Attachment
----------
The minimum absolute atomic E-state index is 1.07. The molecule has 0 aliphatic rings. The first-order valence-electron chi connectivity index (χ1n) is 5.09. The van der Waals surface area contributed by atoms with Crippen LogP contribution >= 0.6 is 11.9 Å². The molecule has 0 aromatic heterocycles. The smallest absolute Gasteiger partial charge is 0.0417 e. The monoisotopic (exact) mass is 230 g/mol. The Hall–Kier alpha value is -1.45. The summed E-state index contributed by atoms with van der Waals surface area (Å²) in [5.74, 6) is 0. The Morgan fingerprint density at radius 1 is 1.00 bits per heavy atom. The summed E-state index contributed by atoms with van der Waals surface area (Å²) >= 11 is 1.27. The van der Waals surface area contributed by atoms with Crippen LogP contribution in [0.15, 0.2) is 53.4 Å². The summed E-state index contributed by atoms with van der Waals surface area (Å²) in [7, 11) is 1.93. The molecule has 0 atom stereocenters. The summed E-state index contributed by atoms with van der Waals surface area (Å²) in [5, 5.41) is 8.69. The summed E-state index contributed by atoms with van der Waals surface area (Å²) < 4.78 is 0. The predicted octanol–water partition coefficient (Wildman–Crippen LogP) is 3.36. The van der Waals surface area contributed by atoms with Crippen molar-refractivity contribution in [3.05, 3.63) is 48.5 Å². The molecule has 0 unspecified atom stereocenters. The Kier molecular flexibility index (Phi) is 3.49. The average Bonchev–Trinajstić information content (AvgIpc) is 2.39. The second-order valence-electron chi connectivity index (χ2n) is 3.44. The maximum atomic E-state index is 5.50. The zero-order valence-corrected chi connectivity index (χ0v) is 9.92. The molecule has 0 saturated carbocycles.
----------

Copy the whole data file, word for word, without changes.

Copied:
The minimum absolute atomic E-state index is 1.07. The molecule has 0 aliphatic rings. The first-order valence-electron chi connectivity index (χ1n) is 5.09. The van der Waals surface area contributed by atoms with Crippen LogP contribution >= 0.6 is 11.9 Å². The molecule has 0 aromatic heterocycles. The smallest absolute Gasteiger partial charge is 0.0417 e. The monoisotopic (exact) mass is 230 g/mol. The Hall–Kier alpha value is -1.45. The summed E-state index contributed by atoms with van der Waals surface area (Å²) in [5.74, 6) is 0. The Morgan fingerprint density at radius 1 is 1.00 bits per heavy atom. The summed E-state index contributed by atoms with van der Waals surface area (Å²) >= 11 is 1.27. The van der Waals surface area contributed by atoms with Crippen LogP contribution in [0.15, 0.2) is 53.4 Å². The summed E-state index contributed by atoms with van der Waals surface area (Å²) in [7, 11) is 1.93. The molecule has 0 atom stereocenters. The summed E-state index contributed by atoms with van der Waals surface area (Å²) in [5, 5.41) is 8.69. The summed E-state index contributed by atoms with van der Waals surface area (Å²) < 4.78 is 0. The predicted octanol–water partition coefficient (Wildman–Crippen LogP) is 3.36. The van der Waals surface area contributed by atoms with Crippen molar-refractivity contribution in [3.05, 3.63) is 48.5 Å². The molecule has 0 unspecified atom stereocenters. The Kier molecular flexibility index (Phi) is 3.49. The average Bonchev–Trinajstić information content (AvgIpc) is 2.39. The second-order valence-electron chi connectivity index (χ2n) is 3.44. The maximum atomic E-state index is 5.50. The zero-order valence-corrected chi connectivity index (χ0v) is 9.92. The molecule has 0 saturated carbocycles.